Practice Management

Can Technology Improve Medication Adherence?

Poor medication adherence claims an estimated 125,000 lives each year—are technology-based products the solution?

Woman looking at pill bottle

Poor medication adherence is a $300-billion problem that claims an estimated 125,000 lives each year. Numerous technology-based products, such as smart pill bottles, are being marketed to clinicians and consumers alike that promise to improve medication adherence, but there is ongoing debate about their effectiveness. In fact, several large, academic studies suggest that technology solutions have little to no effect on improving medication adherence rates.

The only proven method of ensuring medication adherence is through directly observed therapy (DOT), which was developed by a team of phy­sicians led by Karel Styblo, MD (known as the “father of modern tuberculosis control”), in the 1970s and 1980s to reduce the spread of tuberculosis in Tanzania and other African countries. DOT was later adopted by public health officials to address a resurgence in tuberculosis rates in many major cities.

Emocha (Baltimore, MD), a video-based mobile application that complies with the Health Insurance Portability and Accountability Act (HIPAA), builds on the concept of DOT. Patients record videos of themselves taking their medica­tions, and providers or adherence coaches can communicate with patients if they miss a dose. Through a study funded by the NIH, the emoch platform was associated with adherence rates of 94 percent, which is comparable to in-person DOT.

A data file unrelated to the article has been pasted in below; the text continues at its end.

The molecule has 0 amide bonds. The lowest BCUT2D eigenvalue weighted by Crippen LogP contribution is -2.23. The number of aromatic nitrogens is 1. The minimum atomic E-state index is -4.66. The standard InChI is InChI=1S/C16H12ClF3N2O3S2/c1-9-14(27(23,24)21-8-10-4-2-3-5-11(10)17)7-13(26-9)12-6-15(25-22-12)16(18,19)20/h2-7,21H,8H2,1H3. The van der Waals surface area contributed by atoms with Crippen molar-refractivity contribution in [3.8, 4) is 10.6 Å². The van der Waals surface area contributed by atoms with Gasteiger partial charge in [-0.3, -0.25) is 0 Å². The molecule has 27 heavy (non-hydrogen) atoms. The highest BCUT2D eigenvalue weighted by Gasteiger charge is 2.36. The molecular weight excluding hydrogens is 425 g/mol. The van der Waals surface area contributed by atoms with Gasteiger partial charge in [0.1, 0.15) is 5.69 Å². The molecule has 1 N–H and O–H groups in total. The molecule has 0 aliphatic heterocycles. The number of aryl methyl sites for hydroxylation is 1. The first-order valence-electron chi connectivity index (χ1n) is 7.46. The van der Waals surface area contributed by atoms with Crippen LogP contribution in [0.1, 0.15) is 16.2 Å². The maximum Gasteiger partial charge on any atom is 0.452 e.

Although clinicians can review patient recordings to verify adherence without communicating with patients, “it’s more about the engagement back to the patient on a near-daily basis,” explains Sebastian Seiguer, JD, MBA, emocha’s CEO.

For some patients, technology may not be the right solution to address adherence, especially if they find it challenging to pay for medications. Gary LeRoy, MD, a family physician and president-elect of the American Academy of Family Physicians, asks patients to bring in all of their medications in their original containers to help assess adherence. “Just asking, ‘Are you taking the medication?’ is not enough,” he explains. “I want to see what they’re taking and how they’re taking it, or whether the pill bottles look like they have the right amount of medication in them or not.”

Ultimately, LeRoy focuses on gaining patients’ trust so that they feel comfortable bringing their concerns to him. “I want to do my job well, and part of that is working with patients and not just talking at them,” he says. “The greatest tech­nology is establishing a trusting relationship with a patient and making every effort to get them back to full wellness,” he says.

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